Genetic analysis has become an effective and popular method and is used in all aspects of wildlife biology and conservation. Since portions of genome of every individual is unique; use of genetic tools yield highly specific information which in turn can be used in various aspects of wildlife biology such as migration rates, population size, bottlenecks and kinship. Genetic analysis can also be utilised to identify species, sex and individuals; and provide insight on its population trend as well as to gather other taxonomic level information. Since it is infeasible to enumerate populations of low density, wide-ranging and elusive species like snow leopards, non-invasive methods of detecting snow leopards by using scat or fecal sample have been frequently employed to infer estimations on the number of individuals in a certain area; moreover, this method has also been favoured for eliminating the need for direct interactions (invasive) that could potentially have adverse effects on animal welfare.

Most of the non-invasive wildlife genetics methods involve extracting genetic material (DNA) from the fecal matter, and then subjecting that DNA for species and sex identification molecular assay-mainly Polymerase Chain Reaction (PCR). Same DNA can also be subjected to DNA fingerprinting assay to derive individual identification and characterisation. Phylogenetics can also be carried out to draw evolutionary relatedness among populations found at different areas, thereby helping us draw “genetic movement map” and figure out whether there is any gene flow between separate populations. So with the molecular or genetic technique, not only we will be able to tell whether fecal matter or any biological sample belongs to certain species, say snow leopard, but also we will be able to tell whether it is male or female and also whether two samples are from the same individual or are coming from different individuals.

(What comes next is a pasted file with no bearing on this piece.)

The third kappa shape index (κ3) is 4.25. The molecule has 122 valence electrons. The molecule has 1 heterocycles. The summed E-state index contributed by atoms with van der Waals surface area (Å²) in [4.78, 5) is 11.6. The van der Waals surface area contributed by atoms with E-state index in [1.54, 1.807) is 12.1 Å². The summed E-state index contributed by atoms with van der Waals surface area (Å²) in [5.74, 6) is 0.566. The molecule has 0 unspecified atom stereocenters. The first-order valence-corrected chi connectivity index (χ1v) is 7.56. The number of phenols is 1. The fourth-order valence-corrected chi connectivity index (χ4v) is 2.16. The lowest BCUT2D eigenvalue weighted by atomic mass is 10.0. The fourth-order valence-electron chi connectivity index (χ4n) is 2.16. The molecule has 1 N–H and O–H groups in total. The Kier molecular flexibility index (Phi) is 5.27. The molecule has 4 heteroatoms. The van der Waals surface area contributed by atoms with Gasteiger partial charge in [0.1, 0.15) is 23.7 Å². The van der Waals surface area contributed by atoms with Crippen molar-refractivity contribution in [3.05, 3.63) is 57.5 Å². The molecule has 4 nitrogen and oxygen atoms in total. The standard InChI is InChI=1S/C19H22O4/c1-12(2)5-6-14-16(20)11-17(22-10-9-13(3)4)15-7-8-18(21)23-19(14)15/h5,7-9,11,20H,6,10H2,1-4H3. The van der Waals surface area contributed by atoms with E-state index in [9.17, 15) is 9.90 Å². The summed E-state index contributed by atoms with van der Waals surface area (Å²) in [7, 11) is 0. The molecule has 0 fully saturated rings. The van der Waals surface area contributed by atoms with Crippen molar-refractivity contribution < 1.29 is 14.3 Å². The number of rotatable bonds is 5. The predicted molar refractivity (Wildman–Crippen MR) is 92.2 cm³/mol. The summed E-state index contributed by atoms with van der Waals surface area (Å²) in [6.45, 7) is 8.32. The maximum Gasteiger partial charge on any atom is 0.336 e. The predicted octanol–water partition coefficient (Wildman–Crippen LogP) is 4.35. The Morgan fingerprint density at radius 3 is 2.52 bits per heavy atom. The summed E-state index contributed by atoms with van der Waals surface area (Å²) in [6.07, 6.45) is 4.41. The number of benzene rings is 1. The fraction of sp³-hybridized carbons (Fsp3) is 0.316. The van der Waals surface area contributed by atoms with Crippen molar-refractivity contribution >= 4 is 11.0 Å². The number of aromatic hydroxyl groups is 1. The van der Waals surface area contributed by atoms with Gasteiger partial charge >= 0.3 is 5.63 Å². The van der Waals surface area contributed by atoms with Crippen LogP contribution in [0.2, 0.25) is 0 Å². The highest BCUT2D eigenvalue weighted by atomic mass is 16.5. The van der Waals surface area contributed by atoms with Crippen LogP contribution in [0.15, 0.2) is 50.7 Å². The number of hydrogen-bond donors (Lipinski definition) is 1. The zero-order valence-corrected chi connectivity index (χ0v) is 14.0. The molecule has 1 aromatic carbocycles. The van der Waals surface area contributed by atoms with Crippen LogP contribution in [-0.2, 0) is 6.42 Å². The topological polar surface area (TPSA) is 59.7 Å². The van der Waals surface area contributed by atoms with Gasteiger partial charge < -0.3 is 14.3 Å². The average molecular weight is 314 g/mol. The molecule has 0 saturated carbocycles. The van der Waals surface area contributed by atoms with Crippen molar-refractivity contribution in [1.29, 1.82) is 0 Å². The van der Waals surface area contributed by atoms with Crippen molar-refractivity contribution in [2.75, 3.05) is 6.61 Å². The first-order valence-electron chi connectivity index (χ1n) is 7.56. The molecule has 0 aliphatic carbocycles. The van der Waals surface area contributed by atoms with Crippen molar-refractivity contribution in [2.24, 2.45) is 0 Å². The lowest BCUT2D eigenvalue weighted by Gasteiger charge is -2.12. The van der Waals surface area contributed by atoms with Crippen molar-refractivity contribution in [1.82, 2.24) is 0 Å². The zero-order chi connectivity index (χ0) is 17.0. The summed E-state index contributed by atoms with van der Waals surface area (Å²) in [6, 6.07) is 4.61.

The applications and utilisation of such information are not only confined to population estimation and trend analysis, but they can also be used to draw complete genetic relationship maps between various populations and thereby help us comprehend wildlife habit and habitat of endangered species like snow leopards in landscape level- this whole new field of wildlife biology is also known as Landscape genomics. Molecular based wildlife forensics can be a very effective tool to fight against poaching. DNA fingerprinting as it is commonly known can be used to identify an unknown tissue or any animal part and see if it belongs to any endangered species.

Currently, efforts are underway to initiate genetic based wildlife research in Nepal. The Center for Molecular Dynamics Nepal, based in Kathmandu, has embarked into this field in collaboration with various wildlife conservation related governmental and non-governmental organisations. It is very important that our policy makers, academicians and conservation enthusiasts are all on board to review our current conservation efforts more closely and utilise new upcoming technologies to gather accurate information, which in turn will help us in designing effective conservation strategies. In that context, the currently available wildlife genetics tools can be polished to fit Nepal’s needs in her conservation efforts.

(Dibesh Karmacharya is the International Director of the Center for Molecular Dynamics Nepal and can be reached at dibesh@cmdn.org This e-mail address is being protected from spambots. You need JavaScript enabled to view it )